As a society, we have seen a sharp increase in the cost of food over the last 18 months. Staples such as eggs and milk have risen by 37% and 33%, respectively, compared with 12 months ago. The Office for National Statistics (ONS) announced in April that the annual inflation rate for food stood at 19.1% – close to record highs – with even the Chancellor, Jeremy Hunt, admitting it was ‘worryingly high’.
As food price inflation hits close to a 45-year high, food poverty has become a reality for many families and individuals across our region. Rising prices are having a daily impact on the food Bath and North East Somerset residents can afford to buy for themselves and their families.
Whilst Bath and the wider region is often considered prosperous, there is in fact deep inequality here. Food poverty is increasingly a risk, or a reality, for many of our residents. This disparity is well illustrated by the fact that BaNES is ranked as low as 269 out of 317 Local Authorities in England for overall deprivation. Whilst BaNES may present as one of the least deprived in the country, two areas in the region fall within the most deprived 10 per cent nationally.
In their 2022 Strategic Evidence Base for Bath and North East Somerset report, BaNES Council estimates across the region there are 4,000 people who will fall into absolute poverty in 2022/23, of whom 1,500 are children. This is an alarming figure and skyrocketing food prices are impacting – and will continue to impact – a far greater number of residents than this. In fact, in a BaNES 2022 survey of Children and Young People’s Health, carried out across 39 primary schools, 10 per cent of pupils said they had not had anything to eat before they started their lessons on that day.
Research has clearly shown the impact that nutritious food has on a child’s brain development, behaviour and academic performance at school, making food poverty a significant contributor to the striking educational attainment gap in BaNES. This is why St John’s Foundation has pledged to support the children attending their Primary Empowerment Schools who are not entitled to free school, to have the opportunity to access free hot meals at school until July 2024. It is so important that families struggling to put food on the table receive support to help them through the cost-of-living crisis, which, in turn, supports their children to thrive at school.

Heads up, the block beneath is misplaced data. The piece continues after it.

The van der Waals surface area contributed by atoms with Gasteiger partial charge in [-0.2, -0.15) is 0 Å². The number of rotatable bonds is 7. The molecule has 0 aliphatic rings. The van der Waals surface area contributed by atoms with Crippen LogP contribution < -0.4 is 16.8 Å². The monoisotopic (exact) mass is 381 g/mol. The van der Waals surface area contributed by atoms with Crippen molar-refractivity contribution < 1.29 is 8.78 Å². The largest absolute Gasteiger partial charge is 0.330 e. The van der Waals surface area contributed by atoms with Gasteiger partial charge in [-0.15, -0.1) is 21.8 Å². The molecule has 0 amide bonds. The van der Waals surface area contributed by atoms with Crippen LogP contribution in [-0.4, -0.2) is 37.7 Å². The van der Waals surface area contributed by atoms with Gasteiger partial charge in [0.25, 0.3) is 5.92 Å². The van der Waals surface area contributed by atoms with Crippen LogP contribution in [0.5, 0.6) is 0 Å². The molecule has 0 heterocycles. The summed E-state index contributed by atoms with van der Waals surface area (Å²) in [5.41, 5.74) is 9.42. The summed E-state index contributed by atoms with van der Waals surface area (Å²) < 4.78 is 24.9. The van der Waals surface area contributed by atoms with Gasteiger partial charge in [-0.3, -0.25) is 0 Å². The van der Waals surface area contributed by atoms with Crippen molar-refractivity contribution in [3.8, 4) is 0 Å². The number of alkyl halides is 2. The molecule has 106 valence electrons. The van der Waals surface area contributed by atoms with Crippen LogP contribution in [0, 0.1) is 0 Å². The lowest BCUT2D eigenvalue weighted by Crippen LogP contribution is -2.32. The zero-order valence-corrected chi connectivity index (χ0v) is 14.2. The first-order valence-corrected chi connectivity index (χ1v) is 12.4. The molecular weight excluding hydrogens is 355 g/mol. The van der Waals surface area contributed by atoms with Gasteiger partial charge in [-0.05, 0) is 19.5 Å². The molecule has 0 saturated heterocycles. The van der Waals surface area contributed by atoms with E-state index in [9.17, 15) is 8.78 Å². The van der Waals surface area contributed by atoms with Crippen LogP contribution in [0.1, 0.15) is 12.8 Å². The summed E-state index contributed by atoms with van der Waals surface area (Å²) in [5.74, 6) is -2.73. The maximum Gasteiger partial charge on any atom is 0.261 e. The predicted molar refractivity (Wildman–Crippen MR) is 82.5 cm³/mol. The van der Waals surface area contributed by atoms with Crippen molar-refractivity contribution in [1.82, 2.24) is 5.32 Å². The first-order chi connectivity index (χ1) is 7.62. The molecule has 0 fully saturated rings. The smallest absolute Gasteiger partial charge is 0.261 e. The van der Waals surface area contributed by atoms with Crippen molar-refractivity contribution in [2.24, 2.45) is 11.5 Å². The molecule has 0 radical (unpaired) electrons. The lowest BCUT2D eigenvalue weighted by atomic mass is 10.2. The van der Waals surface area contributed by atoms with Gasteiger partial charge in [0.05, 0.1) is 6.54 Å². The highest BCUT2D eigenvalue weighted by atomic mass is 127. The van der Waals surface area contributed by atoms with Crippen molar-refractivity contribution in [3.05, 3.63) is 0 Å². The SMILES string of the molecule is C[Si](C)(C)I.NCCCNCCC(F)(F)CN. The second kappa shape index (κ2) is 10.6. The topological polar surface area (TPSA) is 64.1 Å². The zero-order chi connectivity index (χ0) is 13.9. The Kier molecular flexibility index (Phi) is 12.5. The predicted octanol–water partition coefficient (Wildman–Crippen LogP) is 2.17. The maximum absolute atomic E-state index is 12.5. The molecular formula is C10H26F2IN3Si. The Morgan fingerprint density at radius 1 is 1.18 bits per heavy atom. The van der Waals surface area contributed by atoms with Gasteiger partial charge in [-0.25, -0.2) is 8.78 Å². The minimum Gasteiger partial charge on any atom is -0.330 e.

St John’s work goes further than free school meal provision – they are also working with other local stakeholders and national organisations to eradicate the need for emergency food provision and address the inequalities in educational attainment across Bath and North East Somerset. Through the Nutritious Food and Safe Places programme, funding is awarded to FareShare, as well as several other local projects, to deliver food to families, food banks, food clubs and pantries that provide access to nutritious food to those who need it most in the area.
This considerable uptake seen from this programme, paints a picture of the circumstances in which some of our families and children are living day to day.
Organisations are working to remove the stigma attached to the receipt of support for food poverty so that local communities can access healthy, affordable food in a dignified manner. The BaNES Food Finder provides a list highlighting food clubs and pantries available in Bath and North East Somerset provided by organisations offering affordable food or emergency food parcels.
Even with the incredible work being delivered by local organisations and charities across the region, modern-day hunger still exists. St John’s will continue to work along our partners to eradicate food poverty through projects and campaigns that change policy and practice at national and local levels.